• “Many of their kids were homosexual. I don’t know if it’s hereditary or what.”
  • “And [another guy] was 70 years old, and he’s still homosexual.”

The teacher kept making eye contact with me, so I didn’t want to give even the remotest sideways glance to Reilly to express how weird I thought the lesson was.

But then came a story that had some context:

  • “My son came to me and said, ‘I have to thank you for something, but I’m not sure it was even you. My brothers were always beating me up. I was always on the bottom of a pile. But there were times I felt someone lifting me up above the pile, and I could see my brothers below me, and the next thing I knew, I was at the table and there were milk and cookies. I want to thank you for that.’”

My impression was that the lesson was about families, but we missed the first ten minutes, and with 20 minutes left in the class, someone came in and asked us to be substitute Primary teachers. So we walked out of our Sunday School class, being somewhat amused but not knowing for sure what we were being taught.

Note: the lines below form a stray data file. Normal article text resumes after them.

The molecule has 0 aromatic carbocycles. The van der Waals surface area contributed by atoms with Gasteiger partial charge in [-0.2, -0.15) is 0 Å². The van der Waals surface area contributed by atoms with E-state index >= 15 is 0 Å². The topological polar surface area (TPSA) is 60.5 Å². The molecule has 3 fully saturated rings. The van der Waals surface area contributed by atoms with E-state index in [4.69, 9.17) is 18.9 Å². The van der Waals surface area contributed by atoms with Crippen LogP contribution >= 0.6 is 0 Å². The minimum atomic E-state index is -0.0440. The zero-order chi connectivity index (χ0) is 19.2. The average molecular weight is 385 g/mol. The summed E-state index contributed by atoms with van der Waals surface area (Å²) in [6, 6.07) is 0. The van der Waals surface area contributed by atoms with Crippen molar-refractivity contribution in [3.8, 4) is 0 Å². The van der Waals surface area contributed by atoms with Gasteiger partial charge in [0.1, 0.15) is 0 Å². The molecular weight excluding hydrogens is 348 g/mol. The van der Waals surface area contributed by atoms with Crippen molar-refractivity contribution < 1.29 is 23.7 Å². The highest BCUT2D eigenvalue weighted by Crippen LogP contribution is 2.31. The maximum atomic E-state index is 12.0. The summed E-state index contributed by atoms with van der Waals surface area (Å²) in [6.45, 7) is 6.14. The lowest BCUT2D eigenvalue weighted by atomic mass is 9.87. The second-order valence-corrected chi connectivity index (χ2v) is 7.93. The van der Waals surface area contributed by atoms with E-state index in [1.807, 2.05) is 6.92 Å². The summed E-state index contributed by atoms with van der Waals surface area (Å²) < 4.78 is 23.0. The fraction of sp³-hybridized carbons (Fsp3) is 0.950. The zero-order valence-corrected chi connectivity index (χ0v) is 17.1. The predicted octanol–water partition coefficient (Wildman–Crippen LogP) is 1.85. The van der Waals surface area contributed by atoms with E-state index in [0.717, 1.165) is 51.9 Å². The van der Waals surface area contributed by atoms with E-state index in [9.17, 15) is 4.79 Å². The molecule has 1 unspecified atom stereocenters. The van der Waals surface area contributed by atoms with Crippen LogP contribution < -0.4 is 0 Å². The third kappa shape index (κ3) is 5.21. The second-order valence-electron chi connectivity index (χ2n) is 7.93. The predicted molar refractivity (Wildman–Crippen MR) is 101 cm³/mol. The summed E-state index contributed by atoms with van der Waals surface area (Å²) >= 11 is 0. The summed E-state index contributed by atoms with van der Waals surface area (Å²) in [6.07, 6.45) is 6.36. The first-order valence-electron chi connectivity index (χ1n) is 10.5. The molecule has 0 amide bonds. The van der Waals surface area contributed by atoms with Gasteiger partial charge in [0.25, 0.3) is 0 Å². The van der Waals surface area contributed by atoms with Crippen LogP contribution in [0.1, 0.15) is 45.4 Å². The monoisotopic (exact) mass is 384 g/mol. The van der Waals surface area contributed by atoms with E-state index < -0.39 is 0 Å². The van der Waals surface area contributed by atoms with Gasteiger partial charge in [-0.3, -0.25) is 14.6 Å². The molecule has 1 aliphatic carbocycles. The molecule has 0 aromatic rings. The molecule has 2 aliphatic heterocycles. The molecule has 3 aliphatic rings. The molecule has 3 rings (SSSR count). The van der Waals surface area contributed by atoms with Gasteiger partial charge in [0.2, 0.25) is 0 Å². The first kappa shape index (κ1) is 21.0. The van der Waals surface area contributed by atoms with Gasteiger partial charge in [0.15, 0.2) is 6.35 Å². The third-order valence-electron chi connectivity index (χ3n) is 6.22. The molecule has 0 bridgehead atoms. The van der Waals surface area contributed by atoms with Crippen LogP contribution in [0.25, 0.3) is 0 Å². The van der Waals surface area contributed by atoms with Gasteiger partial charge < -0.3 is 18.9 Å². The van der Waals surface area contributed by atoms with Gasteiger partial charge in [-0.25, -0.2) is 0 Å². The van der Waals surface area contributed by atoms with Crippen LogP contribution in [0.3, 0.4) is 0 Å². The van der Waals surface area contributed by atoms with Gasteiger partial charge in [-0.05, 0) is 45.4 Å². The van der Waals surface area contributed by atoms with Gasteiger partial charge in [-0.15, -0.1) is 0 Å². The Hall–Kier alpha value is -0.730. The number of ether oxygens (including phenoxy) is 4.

We found out that we were teaching the CTR4 class, which consisted of three boys. They were rowdy, as boys between 4 and 6 years of age typically are. Between Reilly and me, our combined powers of persuasion made classroom management pretty easy. (If other parents saw us, they probably would have disagreed.) We had a short lesson about missionaries. We colored pictures of children holding Books of Mormon. One boy looked at the other boys’ coloring jobs and said, “Dude, that’s scribbling.” We folded these pictures into paper airplanes, and Reilly refereed the races. We also played football because that’s always an appropriate Sunday indoor activity. I interrupted their fun to remind them if their moms ask what they learned in class to say they learned about being missionaries. Wishful thinking, I know; I should expect them to tell their moms that they played with paper airplanes and threw a football in class. The final activity was drawing on the chalkboard, which surprised me with how long they kept quiet. We ended the class with a prayer. While one boy was giving the closing prayer, another boy was talking. To whom, to what, I don’t know.